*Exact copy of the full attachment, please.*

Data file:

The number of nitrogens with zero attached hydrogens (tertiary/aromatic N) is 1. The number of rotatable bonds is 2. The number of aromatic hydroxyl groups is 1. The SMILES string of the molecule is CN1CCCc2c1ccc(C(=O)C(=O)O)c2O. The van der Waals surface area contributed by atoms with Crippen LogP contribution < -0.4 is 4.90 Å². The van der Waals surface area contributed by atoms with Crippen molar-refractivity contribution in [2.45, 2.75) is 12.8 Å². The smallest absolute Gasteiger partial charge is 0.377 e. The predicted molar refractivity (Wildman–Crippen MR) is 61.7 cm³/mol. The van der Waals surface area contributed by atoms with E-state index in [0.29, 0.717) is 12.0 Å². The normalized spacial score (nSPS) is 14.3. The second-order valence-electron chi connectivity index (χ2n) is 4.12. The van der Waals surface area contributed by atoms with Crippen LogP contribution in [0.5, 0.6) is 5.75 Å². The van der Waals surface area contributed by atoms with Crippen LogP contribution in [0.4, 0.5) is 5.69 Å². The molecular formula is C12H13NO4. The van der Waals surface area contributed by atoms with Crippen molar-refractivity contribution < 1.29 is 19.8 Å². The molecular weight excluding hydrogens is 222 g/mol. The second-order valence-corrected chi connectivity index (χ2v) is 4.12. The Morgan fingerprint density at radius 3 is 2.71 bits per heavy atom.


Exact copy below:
The number of nitrogens with zero attached hydrogens (tertiary/aromatic N) is 1. The number of rotatable bonds is 2. The number of aromatic hydroxyl groups is 1. The SMILES string of the molecule is CN1CCCc2c1ccc(C(=O)C(=O)O)c2O. The van der Waals surface area contributed by atoms with Crippen LogP contribution < -0.4 is 4.90 Å². The van der Waals surface area contributed by atoms with Crippen molar-refractivity contribution in [2.45, 2.75) is 12.8 Å². The smallest absolute Gasteiger partial charge is 0.377 e. The predicted molar refractivity (Wildman–Crippen MR) is 61.7 cm³/mol. The van der Waals surface area contributed by atoms with E-state index in [0.29, 0.717) is 12.0 Å². The normalized spacial score (nSPS) is 14.3. The second-order valence-electron chi connectivity index (χ2n) is 4.12. The van der Waals surface area contributed by atoms with Crippen LogP contribution in [0.5, 0.6) is 5.75 Å². The van der Waals surface area contributed by atoms with Crippen LogP contribution in [0.4, 0.5) is 5.69 Å². The molecular formula is C12H13NO4. The van der Waals surface area contributed by atoms with Crippen molar-refractivity contribution < 1.29 is 19.8 Å². The molecular weight excluding hydrogens is 222 g/mol. The second-order valence-corrected chi connectivity index (χ2v) is 4.12. The Morgan fingerprint density at radius 3 is 2.71 bits per heavy atom.